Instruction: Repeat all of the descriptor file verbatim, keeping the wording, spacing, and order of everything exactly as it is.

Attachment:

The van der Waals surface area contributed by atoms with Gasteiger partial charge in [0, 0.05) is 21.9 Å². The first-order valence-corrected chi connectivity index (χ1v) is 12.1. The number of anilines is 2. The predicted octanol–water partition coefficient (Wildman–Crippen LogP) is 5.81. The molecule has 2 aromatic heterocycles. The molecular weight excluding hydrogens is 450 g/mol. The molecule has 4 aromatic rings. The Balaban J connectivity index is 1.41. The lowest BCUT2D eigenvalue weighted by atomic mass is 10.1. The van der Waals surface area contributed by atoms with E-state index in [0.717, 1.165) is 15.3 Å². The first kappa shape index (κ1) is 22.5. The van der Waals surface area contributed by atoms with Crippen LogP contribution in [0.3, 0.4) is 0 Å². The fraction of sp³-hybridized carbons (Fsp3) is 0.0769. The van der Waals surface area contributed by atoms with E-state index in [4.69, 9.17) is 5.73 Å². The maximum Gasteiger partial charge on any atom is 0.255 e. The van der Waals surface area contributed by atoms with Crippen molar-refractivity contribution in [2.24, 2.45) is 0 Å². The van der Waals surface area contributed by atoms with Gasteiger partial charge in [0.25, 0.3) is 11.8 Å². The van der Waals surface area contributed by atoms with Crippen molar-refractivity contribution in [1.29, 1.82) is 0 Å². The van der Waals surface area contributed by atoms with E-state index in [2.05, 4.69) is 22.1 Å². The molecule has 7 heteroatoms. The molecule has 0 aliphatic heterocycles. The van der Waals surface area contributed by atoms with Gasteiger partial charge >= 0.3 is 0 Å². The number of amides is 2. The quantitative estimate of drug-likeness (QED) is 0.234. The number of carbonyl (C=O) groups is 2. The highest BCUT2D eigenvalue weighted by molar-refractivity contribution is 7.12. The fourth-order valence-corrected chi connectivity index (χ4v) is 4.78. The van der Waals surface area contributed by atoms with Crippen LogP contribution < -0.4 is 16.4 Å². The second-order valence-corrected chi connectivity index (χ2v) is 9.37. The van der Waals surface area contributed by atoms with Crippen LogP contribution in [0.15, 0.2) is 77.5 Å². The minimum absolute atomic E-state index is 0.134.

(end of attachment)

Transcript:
The van der Waals surface area contributed by atoms with Gasteiger partial charge in [0, 0.05) is 21.9 Å². The first-order valence-corrected chi connectivity index (χ1v) is 12.1. The number of anilines is 2. The predicted octanol–water partition coefficient (Wildman–Crippen LogP) is 5.81. The molecule has 2 aromatic heterocycles. The molecular weight excluding hydrogens is 450 g/mol. The molecule has 4 aromatic rings. The Balaban J connectivity index is 1.41. The lowest BCUT2D eigenvalue weighted by atomic mass is 10.1. The van der Waals surface area contributed by atoms with E-state index in [0.717, 1.165) is 15.3 Å². The first kappa shape index (κ1) is 22.5. The van der Waals surface area contributed by atoms with Crippen LogP contribution in [0.3, 0.4) is 0 Å². The fraction of sp³-hybridized carbons (Fsp3) is 0.0769. The van der Waals surface area contributed by atoms with E-state index in [4.69, 9.17) is 5.73 Å². The maximum Gasteiger partial charge on any atom is 0.255 e. The van der Waals surface area contributed by atoms with Crippen molar-refractivity contribution in [2.24, 2.45) is 0 Å². The van der Waals surface area contributed by atoms with Gasteiger partial charge in [0.25, 0.3) is 11.8 Å². The van der Waals surface area contributed by atoms with Crippen molar-refractivity contribution in [1.29, 1.82) is 0 Å². The van der Waals surface area contributed by atoms with E-state index in [2.05, 4.69) is 22.1 Å². The molecule has 7 heteroatoms. The molecule has 0 aliphatic heterocycles. The van der Waals surface area contributed by atoms with Gasteiger partial charge >= 0.3 is 0 Å². The number of amides is 2. The quantitative estimate of drug-likeness (QED) is 0.234. The number of carbonyl (C=O) groups is 2. The highest BCUT2D eigenvalue weighted by molar-refractivity contribution is 7.12. The fourth-order valence-corrected chi connectivity index (χ4v) is 4.78. The van der Waals surface area contributed by atoms with Crippen LogP contribution < -0.4 is 16.4 Å². The second-order valence-corrected chi connectivity index (χ2v) is 9.37. The van der Waals surface area contributed by atoms with Crippen LogP contribution in [0.15, 0.2) is 77.5 Å². The minimum absolute atomic E-state index is 0.134.